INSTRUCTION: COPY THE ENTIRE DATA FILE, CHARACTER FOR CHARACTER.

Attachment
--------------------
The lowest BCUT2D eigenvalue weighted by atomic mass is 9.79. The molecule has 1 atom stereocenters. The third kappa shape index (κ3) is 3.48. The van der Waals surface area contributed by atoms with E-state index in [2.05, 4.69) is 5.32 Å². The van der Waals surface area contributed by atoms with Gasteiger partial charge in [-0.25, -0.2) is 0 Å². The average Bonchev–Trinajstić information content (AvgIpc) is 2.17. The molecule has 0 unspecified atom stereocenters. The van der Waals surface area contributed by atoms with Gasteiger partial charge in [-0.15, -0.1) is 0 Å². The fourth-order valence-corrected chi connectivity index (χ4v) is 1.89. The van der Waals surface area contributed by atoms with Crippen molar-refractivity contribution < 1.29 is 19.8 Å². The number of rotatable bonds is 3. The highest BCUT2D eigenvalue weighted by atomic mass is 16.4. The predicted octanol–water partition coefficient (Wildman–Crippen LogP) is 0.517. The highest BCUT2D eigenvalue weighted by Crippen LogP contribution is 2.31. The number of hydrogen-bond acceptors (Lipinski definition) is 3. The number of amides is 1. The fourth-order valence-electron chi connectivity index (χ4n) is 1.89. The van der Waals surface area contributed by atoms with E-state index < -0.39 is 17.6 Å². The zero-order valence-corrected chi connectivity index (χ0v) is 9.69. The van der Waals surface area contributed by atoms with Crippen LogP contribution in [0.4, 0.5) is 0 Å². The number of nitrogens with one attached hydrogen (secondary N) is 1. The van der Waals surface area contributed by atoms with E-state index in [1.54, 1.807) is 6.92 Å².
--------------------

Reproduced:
The lowest BCUT2D eigenvalue weighted by atomic mass is 9.79. The molecule has 1 atom stereocenters. The third kappa shape index (κ3) is 3.48. The van der Waals surface area contributed by atoms with E-state index in [2.05, 4.69) is 5.32 Å². The van der Waals surface area contributed by atoms with Gasteiger partial charge in [-0.25, -0.2) is 0 Å². The average Bonchev–Trinajstić information content (AvgIpc) is 2.17. The molecule has 0 unspecified atom stereocenters. The van der Waals surface area contributed by atoms with Gasteiger partial charge in [-0.15, -0.1) is 0 Å². The fourth-order valence-corrected chi connectivity index (χ4v) is 1.89. The van der Waals surface area contributed by atoms with Crippen molar-refractivity contribution < 1.29 is 19.8 Å². The number of rotatable bonds is 3. The highest BCUT2D eigenvalue weighted by atomic mass is 16.4. The predicted octanol–water partition coefficient (Wildman–Crippen LogP) is 0.517. The highest BCUT2D eigenvalue weighted by Crippen LogP contribution is 2.31. The number of hydrogen-bond acceptors (Lipinski definition) is 3. The number of amides is 1. The fourth-order valence-electron chi connectivity index (χ4n) is 1.89. The van der Waals surface area contributed by atoms with E-state index < -0.39 is 17.6 Å². The zero-order valence-corrected chi connectivity index (χ0v) is 9.69. The van der Waals surface area contributed by atoms with Crippen LogP contribution in [0.4, 0.5) is 0 Å². The number of nitrogens with one attached hydrogen (secondary N) is 1. The van der Waals surface area contributed by atoms with E-state index in [1.54, 1.807) is 6.92 Å².